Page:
(Thomas Froese photo)
A student walks along a footpath at Harvard University in Cambridge, Mass.
(The Hamilton Spectator – Saturday September 15, 2019)
He’s a painter, a tradesman, who never went to university because he started painting early in life and it made no sense to stop. He had steady money while his friends, after graduating from schools of higher learning, struggled as much as they saw any benefits of their money spent. He told me about it recently. He was painting my house. I listened.
Not to deny the benefits of a university education. I myself have a new university teaching assignment this semester. And you can look up the lifetime payback, monetarily and otherwise, of post-secondary schooling. It can be significant. It is to say, however, that, we each have our vocational stories even as we each have times and seasons and rhythms to our lives.
There is a time to be born even as there’s a time to die is how Solomon, apparently stating the obvious, put it. A time to cry and a time to laugh, also. A time to plant. A time to uproot. A time to kill and a time to heal. A time to paint a home, it seems, even as there’s a time to go to university, or, maybe, instead, go into your closet, so to speak, to listen to your life.
Your life. Not your parent’s life. Not your neighbour’s life. Your life. Listen to its moments, both the remarkable and the common. Sometimes I go literally into my closet to listen. When I write. (More on this behaviour some other time.) But when I was university entry age, the closet was a garden. That’s right, with vegetables: potatoes and beans and cabbage and carrots and such.
The garden was not only a hopelessly, unpromising place, but a rather horrible place because of its sheer size. A handful of detached homes now sit on the land, where, for the family business of that time, I helped grow what needed growing. Even when things were in hand, more or less, when weeds weren’t growing like Douglas Firs and plants were coming nicely row by row, when my peers trotted off to university, to me, they might as well have been heading to the beach.
My story, woven and weaved here and there, worked itself out in time. The prize, after all, doesn’t always go to the swiftest horse, just the one that keeps running in the right direction. Even so, when you’re hoeing hard ground summer after summer, you do learn to listen.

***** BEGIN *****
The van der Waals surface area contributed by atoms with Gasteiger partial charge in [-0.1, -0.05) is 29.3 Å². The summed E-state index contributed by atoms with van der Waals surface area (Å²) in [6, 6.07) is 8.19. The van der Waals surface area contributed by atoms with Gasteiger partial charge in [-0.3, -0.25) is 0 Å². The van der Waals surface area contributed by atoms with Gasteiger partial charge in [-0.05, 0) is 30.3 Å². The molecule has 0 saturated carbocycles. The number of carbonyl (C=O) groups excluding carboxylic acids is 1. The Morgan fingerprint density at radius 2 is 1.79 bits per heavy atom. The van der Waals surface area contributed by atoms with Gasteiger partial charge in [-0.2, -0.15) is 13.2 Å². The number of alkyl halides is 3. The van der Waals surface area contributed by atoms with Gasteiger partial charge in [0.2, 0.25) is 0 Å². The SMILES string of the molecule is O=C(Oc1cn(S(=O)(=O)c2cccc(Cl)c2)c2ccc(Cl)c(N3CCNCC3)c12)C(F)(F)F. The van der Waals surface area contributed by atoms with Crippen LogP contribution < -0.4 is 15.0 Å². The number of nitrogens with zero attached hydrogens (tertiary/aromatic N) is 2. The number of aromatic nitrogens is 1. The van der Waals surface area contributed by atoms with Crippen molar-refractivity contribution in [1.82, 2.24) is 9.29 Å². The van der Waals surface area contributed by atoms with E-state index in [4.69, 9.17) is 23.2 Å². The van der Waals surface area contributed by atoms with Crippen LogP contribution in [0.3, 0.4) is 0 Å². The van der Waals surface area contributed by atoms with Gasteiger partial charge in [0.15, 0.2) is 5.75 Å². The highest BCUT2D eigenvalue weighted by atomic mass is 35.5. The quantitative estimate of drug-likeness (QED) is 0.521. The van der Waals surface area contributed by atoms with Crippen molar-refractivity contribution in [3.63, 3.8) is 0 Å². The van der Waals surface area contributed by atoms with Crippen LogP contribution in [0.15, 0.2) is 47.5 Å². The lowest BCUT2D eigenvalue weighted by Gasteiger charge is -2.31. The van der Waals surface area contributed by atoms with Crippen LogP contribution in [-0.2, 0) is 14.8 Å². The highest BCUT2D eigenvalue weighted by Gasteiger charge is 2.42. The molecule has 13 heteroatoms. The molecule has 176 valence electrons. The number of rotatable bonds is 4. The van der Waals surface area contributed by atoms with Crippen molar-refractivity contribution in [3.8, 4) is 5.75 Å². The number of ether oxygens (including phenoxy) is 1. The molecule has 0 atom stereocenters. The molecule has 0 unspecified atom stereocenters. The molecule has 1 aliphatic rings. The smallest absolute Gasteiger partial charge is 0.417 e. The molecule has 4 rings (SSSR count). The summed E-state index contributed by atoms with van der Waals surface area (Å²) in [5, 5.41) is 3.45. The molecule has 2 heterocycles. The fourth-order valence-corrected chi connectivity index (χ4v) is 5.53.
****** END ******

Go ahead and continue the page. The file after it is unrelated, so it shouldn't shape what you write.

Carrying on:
(Funny enough, I’ve since learned that life is still full of hard ground that needs breaking and softening and tending. The curse and blessing of the garden, apparently, lives on.)
Of course, listening to your life in our distracted time is especially bloody hard work. And if you’re in university when you’re too inexperienced, it’s even harder to hear much amidst the cacophony of voices and ideas that can easily bypass your heart and fill your head with one foolish notion or another.
So, as about four million Canadians have in recent weeks re-filled the nation’s universities and community colleges, if you find yourself outside the herd, if you’re taking time in the school of life to practice this art of listening, then do know that this too is good and worthwhile. I call it getting farmer’s perspective. Whether it’s at Coconut College or Harvard University, there’s still time for that other school.
Because school, and your ensuing vocation, contrary to one foolish notion, is more than a means to an end: a decent job and nice home and food in the fridge, maybe even a satisfying relationship. These are all good and necessary, of course, but, in themselves, they’re unable to satisfy the deeper desires of the human spirit.
No, your vocation is meant to be more holy. More sacred. More of a service. So whether you learn a skilled trade with your hands, or instead throw yourself into the world of art or literature or music or business or science or law or whatever else turns you on, it’s all a form of gardening, anyway. At least, at its best it is.
Yes, at its best, in your vocational joy the world gets a little more cultivated and renewed. God knows it’s needed. And isn’t this not unlike that first gardening job given us in the beginning?